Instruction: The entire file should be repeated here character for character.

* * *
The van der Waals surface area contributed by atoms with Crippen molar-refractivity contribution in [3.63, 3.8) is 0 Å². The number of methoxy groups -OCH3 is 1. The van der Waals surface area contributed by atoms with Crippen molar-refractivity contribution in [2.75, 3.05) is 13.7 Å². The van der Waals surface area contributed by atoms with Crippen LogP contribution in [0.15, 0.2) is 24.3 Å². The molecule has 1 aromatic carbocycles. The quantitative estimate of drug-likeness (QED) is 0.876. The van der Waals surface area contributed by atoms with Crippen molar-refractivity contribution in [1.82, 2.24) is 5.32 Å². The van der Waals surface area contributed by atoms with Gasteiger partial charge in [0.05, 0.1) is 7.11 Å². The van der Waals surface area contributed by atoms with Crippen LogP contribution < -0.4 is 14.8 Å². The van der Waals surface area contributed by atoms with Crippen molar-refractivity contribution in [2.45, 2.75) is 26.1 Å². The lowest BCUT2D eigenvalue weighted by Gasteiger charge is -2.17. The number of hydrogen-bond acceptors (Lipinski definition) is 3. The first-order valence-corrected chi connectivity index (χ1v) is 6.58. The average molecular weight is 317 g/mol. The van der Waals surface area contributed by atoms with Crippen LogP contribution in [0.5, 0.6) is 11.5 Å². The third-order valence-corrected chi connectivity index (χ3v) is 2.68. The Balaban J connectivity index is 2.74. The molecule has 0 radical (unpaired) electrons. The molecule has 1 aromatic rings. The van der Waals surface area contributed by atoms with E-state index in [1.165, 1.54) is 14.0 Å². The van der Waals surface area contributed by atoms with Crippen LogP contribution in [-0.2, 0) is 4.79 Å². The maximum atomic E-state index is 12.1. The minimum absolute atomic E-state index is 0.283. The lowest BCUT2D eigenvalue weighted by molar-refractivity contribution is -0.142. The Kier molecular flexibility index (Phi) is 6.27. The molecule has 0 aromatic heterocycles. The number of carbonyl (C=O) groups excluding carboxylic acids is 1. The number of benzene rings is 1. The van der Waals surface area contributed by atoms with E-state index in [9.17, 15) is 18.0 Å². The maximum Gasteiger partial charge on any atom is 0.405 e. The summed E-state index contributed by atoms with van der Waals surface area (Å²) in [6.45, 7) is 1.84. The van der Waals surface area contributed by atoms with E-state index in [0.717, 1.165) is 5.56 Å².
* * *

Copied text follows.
The van der Waals surface area contributed by atoms with Crippen molar-refractivity contribution in [3.63, 3.8) is 0 Å². The number of methoxy groups -OCH3 is 1. The van der Waals surface area contributed by atoms with Crippen molar-refractivity contribution in [2.75, 3.05) is 13.7 Å². The van der Waals surface area contributed by atoms with Crippen LogP contribution in [0.15, 0.2) is 24.3 Å². The molecule has 1 aromatic carbocycles. The quantitative estimate of drug-likeness (QED) is 0.876. The van der Waals surface area contributed by atoms with Crippen molar-refractivity contribution in [1.82, 2.24) is 5.32 Å². The van der Waals surface area contributed by atoms with Gasteiger partial charge in [0.05, 0.1) is 7.11 Å². The van der Waals surface area contributed by atoms with Crippen LogP contribution < -0.4 is 14.8 Å². The van der Waals surface area contributed by atoms with Crippen molar-refractivity contribution in [2.45, 2.75) is 26.1 Å². The lowest BCUT2D eigenvalue weighted by Gasteiger charge is -2.17. The number of hydrogen-bond acceptors (Lipinski definition) is 3. The first-order valence-corrected chi connectivity index (χ1v) is 6.58. The average molecular weight is 317 g/mol. The van der Waals surface area contributed by atoms with Crippen LogP contribution in [0.5, 0.6) is 11.5 Å². The third-order valence-corrected chi connectivity index (χ3v) is 2.68. The Balaban J connectivity index is 2.74. The molecule has 0 radical (unpaired) electrons. The molecule has 1 aromatic rings. The van der Waals surface area contributed by atoms with E-state index in [1.165, 1.54) is 14.0 Å². The van der Waals surface area contributed by atoms with Crippen LogP contribution in [-0.2, 0) is 4.79 Å². The maximum atomic E-state index is 12.1. The minimum absolute atomic E-state index is 0.283. The lowest BCUT2D eigenvalue weighted by molar-refractivity contribution is -0.142. The Kier molecular flexibility index (Phi) is 6.27. The molecule has 0 aromatic heterocycles. The number of carbonyl (C=O) groups excluding carboxylic acids is 1. The number of benzene rings is 1. The van der Waals surface area contributed by atoms with E-state index in [9.17, 15) is 18.0 Å². The maximum Gasteiger partial charge on any atom is 0.405 e. The summed E-state index contributed by atoms with van der Waals surface area (Å²) in [6.45, 7) is 1.84. The van der Waals surface area contributed by atoms with E-state index in [0.717, 1.165) is 5.56 Å².